So often women are drawn to other women because their stories and circumstances are so similar to theirs. After all, who isn't ready to dish about a tiff with her sister, a troublesome boss, a daughter who won't listen or concerns about money. It's soothing to be with someone who is right there, with the same struggles, in the same stage of life, or suffers an affliction so similar to yours. It's as if you speak in code.
The gender identity of female friends is riveting to begin with, but once we are 'twins' in terms of our experiences (maybe you're both pregnant, engaged, relocated, mothers of five year olds, gym rats, divorcees...), it's beyond attractive. It feels as if you're found and known at last. It's a relief to be with someone who understands how you feel not because you explain it well but because she's in the exact same place. Often times, after trading emails with the friend who perfectly reflects your experience, the friendships with those who have disparate lifestyles become less significant and pale in comparison.
It can be tiring to describe your battles with weight or your teenager's curfew demands or your husband's unhappy career with someone who doesn't have this in her life. Surely it's easier to cancel lunch with a friend who also has a toddler with a spiky fever than to cancel with the friend who is still single, in the city, continuing to relish an apple martini after work. Perhaps with the latter a tension arises when you ask her to muster some empathy. Just as it frustrates you, she may become exhausted from the effort herself.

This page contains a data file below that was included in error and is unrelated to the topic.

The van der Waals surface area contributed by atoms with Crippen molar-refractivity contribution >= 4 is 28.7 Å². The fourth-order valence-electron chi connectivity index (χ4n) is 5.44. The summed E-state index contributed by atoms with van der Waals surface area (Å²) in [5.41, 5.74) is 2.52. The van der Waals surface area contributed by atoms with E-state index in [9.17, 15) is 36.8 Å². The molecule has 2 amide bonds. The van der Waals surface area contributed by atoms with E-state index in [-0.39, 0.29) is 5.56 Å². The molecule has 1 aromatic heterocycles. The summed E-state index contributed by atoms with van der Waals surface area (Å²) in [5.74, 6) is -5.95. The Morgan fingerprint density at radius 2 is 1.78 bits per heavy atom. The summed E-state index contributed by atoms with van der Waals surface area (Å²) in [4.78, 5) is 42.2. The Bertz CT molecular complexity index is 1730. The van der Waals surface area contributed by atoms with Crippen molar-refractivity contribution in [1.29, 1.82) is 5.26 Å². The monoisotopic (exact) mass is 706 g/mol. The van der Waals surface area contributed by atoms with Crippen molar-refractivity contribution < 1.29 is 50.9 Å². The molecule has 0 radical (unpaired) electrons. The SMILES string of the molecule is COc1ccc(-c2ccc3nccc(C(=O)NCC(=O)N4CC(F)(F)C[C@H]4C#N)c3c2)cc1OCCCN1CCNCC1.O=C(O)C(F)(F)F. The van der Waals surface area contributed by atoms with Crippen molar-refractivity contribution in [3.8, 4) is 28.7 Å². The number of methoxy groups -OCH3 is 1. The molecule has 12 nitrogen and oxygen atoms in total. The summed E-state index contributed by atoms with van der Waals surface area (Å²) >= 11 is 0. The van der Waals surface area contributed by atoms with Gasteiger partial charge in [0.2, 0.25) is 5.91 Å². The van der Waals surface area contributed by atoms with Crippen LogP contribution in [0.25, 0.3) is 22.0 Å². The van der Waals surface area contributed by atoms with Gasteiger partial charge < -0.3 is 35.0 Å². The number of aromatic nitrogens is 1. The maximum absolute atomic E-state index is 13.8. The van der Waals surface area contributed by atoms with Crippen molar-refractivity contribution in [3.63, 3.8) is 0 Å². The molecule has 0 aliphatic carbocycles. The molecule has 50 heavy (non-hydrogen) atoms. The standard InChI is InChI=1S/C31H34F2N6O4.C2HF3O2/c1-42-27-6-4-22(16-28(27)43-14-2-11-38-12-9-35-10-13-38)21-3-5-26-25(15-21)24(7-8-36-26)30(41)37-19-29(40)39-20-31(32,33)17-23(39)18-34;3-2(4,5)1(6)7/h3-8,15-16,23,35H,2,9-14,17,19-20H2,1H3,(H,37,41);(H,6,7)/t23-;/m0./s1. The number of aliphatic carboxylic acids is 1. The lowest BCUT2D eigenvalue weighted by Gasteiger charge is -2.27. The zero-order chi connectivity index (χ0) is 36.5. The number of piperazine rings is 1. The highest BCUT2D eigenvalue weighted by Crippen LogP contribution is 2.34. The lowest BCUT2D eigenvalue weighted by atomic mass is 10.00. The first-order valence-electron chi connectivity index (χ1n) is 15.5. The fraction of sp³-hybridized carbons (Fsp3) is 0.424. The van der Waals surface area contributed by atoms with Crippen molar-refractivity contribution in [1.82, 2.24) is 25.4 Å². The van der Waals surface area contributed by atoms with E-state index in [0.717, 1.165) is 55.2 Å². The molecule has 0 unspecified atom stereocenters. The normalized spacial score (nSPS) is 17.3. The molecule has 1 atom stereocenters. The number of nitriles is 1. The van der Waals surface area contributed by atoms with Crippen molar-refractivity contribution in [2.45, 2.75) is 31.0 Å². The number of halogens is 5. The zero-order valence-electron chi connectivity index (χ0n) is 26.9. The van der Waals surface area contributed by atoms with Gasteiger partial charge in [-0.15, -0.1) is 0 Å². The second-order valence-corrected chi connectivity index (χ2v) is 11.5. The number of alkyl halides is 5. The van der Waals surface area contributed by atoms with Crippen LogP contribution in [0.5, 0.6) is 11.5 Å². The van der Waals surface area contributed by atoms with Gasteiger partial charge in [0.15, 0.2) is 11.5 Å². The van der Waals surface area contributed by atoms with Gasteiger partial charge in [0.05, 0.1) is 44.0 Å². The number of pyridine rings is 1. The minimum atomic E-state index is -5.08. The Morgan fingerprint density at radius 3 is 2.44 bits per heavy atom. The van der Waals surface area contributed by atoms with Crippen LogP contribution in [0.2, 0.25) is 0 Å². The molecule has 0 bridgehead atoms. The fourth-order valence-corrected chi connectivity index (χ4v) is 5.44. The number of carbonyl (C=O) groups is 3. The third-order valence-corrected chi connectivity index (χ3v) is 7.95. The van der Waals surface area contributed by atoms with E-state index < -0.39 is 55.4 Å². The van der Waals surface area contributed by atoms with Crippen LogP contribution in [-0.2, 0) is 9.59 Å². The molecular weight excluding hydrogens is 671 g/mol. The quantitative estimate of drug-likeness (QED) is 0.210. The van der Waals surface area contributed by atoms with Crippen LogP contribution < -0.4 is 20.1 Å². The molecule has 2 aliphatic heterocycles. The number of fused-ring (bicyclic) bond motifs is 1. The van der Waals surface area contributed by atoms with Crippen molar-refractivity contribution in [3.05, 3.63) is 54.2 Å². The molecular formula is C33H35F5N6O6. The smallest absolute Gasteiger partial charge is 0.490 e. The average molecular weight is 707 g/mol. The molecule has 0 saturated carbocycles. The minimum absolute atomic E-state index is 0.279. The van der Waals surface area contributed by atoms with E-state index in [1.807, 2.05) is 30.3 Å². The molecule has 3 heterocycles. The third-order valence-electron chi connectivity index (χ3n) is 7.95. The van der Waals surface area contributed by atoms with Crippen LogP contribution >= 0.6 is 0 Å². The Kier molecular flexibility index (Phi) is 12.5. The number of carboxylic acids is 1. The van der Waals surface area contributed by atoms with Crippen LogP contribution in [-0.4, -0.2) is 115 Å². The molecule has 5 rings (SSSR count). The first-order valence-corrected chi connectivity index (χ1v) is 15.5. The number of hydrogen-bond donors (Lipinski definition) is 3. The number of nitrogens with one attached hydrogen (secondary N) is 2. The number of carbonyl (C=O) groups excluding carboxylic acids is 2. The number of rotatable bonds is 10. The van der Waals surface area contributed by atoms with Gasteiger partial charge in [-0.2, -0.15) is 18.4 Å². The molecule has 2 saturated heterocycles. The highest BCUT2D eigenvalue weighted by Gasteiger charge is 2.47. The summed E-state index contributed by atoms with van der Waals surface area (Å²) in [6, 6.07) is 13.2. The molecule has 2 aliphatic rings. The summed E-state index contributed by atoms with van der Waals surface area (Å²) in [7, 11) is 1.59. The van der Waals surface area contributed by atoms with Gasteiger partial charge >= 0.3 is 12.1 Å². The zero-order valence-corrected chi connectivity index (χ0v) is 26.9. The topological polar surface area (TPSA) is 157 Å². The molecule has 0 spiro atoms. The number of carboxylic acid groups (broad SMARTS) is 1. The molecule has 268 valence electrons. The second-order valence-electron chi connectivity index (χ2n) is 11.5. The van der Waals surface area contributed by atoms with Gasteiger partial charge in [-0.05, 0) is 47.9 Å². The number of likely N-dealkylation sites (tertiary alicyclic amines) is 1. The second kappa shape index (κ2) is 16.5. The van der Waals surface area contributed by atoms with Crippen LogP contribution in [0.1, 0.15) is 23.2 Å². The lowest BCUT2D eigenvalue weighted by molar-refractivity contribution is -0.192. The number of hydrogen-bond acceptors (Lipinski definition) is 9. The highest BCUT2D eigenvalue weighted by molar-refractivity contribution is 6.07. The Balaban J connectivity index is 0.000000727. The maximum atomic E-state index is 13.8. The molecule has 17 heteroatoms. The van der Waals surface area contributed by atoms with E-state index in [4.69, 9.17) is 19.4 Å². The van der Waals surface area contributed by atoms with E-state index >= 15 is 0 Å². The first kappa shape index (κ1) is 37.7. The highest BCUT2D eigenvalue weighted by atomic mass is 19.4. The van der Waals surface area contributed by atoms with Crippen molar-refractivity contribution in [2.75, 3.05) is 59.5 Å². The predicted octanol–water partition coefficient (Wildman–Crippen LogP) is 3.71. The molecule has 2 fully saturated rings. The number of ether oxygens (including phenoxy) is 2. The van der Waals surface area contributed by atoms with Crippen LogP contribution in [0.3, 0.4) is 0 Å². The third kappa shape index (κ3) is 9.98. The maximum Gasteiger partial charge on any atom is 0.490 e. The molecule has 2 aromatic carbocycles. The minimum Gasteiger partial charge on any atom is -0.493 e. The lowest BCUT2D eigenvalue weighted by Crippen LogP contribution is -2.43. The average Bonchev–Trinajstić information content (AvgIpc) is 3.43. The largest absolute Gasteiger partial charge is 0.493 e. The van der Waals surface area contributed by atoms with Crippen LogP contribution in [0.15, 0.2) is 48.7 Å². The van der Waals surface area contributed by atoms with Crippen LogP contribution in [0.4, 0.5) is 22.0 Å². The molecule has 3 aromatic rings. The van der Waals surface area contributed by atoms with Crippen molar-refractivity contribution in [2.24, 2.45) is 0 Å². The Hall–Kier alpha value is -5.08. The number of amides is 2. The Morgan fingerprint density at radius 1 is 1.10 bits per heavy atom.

In comparison, when you're with your 'twin,' you can confide in how disappointing old friends, from the old days prove to be and she'll agree. So if the old friend thinks you've abandoned her while you believe it's the other way around, the loss is mitigated by your new friends, in your new stage of life.
As friends from a former life fall by the wayside, women frequently say it's because they haven't time for a friend whose trajectory is not like theirs. They choose to prioritize those friends who are in the same place emotionally, physically and financially. If this seems a short cut, it's easy enough to forgive, because our days are so full and we are pulled in many directions. Who wouldn't prefer a friend where there are mutual benefits and immediate gratifications?
The problem is that even with the new friend whose perceptions and attitudes are like yours, circumstances change and friendships don't exist in a vacuum. Life is all about change, a quality we both dread and yearn for, and friendships, particularly those where women have set themselves up as 'twins', may suffer the consequences. If we expect our friends to reflect us precisely, we might feel let down when the friends' lives veer off course and they can no longer be the support system they had in the past.
A way to lessen this disappointment is to recognize a friend's uniqueness from the start, and to not believe that you are sworn to the same lifestyle and same journey. If you view yourselves as separate, then you are able to embrace your differences and remain friends when you no longer celebrate or struggle in an identical way. When your paths are no longer parallel, it isn't a betrayal, but about a real bond that exists beyond the 'twinning phase' and exists no matter what, based on mutual respect and care.